Physiotherapy Exercises for Knee Pain

Looking for physiotherapy exercises for knee pain?

Perfect! You’ve come to the right place, but first, an introduction.

You’ve heard that it takes more muscles to frown than it does to smile, but how many muscles do you need to injure to experience agonizing knee pain?

That’s a trick question.

The knee area contains bones, cartilage, ligaments and tendons as well as muscles; if just one thing goes wrong, your stable support, your ability to bend and straighten, climb, jump, turn, run and walk, goes wrong too.

So, what causes knee pain in the first place?

Different Kinds of Knee Problems Can Cause Knee Pain

Unlike other common types of pain such as pain in the lower back, knee pain doesn’t discriminate by age or gender; a male teenager is just as likely to have it as a post-menopausal woman. Knee pain can be caused by injury, such as a fall, direct blow, or making the wrong sudden movement (like twisting while landing on a stair). Alternatively, knee pain can also be caused by arthritis or wear-and-tear injuries to the various parts of the knee. Obviously, in the latter case, prevention plays an even more important part in avoiding knee injuries; while people certainly can’t avoid contracting inflammatory knee diseases like rheumatoid arthritis or lupus, we can all go the extra mile to strengthen our leg muscles, warm up before exercising regularly, wear good shoes, and keep the extra weight off so as not to put too much pressure on the knees.

While a doctor can and should diagnose lingering knee problems with a physical exam and the use of diagnostic tests such as X-rays or biopsies, there are things you can do at home to mitigate and prevent knee pain.

Knee Pain Treatments

If you already have a diagnosis of osteoarthritis, you can use NSAIDs, gel rubs and aspirin to provide temporary pain relief, but unfortunately the pain will continue to flare up. Better long term solutions involve exercises to improve strength and range of motion, as well as keeping body weight under control. Only the most severe cases of arthritis indicate a knee replacement/reconstruction surgery.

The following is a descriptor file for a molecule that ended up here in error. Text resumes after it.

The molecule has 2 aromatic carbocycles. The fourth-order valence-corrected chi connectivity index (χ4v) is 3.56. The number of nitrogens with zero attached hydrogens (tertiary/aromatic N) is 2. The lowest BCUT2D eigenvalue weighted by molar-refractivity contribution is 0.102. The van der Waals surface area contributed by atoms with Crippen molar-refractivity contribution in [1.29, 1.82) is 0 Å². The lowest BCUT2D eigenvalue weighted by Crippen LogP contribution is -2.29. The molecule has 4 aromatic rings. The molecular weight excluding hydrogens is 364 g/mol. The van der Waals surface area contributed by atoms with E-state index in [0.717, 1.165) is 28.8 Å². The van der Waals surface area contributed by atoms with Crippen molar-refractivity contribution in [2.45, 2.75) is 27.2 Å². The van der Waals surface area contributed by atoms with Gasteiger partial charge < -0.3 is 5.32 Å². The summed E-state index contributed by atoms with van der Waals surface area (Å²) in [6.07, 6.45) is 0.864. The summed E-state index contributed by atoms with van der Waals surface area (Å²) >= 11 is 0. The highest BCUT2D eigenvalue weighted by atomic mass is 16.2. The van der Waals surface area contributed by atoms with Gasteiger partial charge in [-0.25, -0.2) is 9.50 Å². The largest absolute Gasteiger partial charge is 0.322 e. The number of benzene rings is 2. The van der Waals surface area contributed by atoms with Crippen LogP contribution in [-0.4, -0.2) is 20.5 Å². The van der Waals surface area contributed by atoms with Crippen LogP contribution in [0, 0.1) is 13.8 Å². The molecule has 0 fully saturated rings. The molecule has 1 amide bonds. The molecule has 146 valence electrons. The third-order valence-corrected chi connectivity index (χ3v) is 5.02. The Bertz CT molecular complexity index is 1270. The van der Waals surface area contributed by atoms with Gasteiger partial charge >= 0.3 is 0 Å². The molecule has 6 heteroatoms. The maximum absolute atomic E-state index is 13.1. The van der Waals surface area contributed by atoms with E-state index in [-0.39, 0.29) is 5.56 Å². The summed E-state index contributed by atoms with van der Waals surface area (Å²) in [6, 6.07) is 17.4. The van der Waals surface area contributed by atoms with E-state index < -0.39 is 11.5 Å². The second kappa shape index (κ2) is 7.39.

For other types of knee problems, such as a tear to the meniscus or other cartilage disorder, exercise is again indicated. The same is true for torn ligaments: once all the icing and bracing is done, it comes back to exercise to strengthen the muscles. Even in the case of tendinitis, which is one kind of knee injury that requires more RICE (rest, ice, compression, elevation) than other knee injuries, while high impact sports like hockey and football should be limited, exercise should not be.

Physiotherapy Exercises for Knee Pain

Whether your knee pain is being caused by a soft tissue injury like a sprain or strain, or even by fallout from back pain, a Toronto physiotherapist at Integra Health Centre can help get you moving again with proven knee mobilization techniques, proper taping, rehabilitative treatments, and of course, a regimen of knee stretching and strengthening exercises to practice at home. In the meantime, to strengthen your knees, begin these simple exercises at your desk:

– Leg extended in front of you, tighten your quadriceps (the muscle at the front of your thigh), hold for 5 seconds, relax and repeat 10 x.

-Lying on your back with your knee relaxed and a rolled up towel under the knee, slowly extend your leg and flex your foot, tightening the quadriceps muscle as hard as you can without feeling pain.

-Sitting in a straight backed chair with knees bent, slowly press your heel into the floor, tightening the hamstrings (back of the thigh) as you do. Hold for five seconds and repeat 10 times.

Then come see us at Integra so you can resume your normal daily routine and recreational activities as soon as possible!

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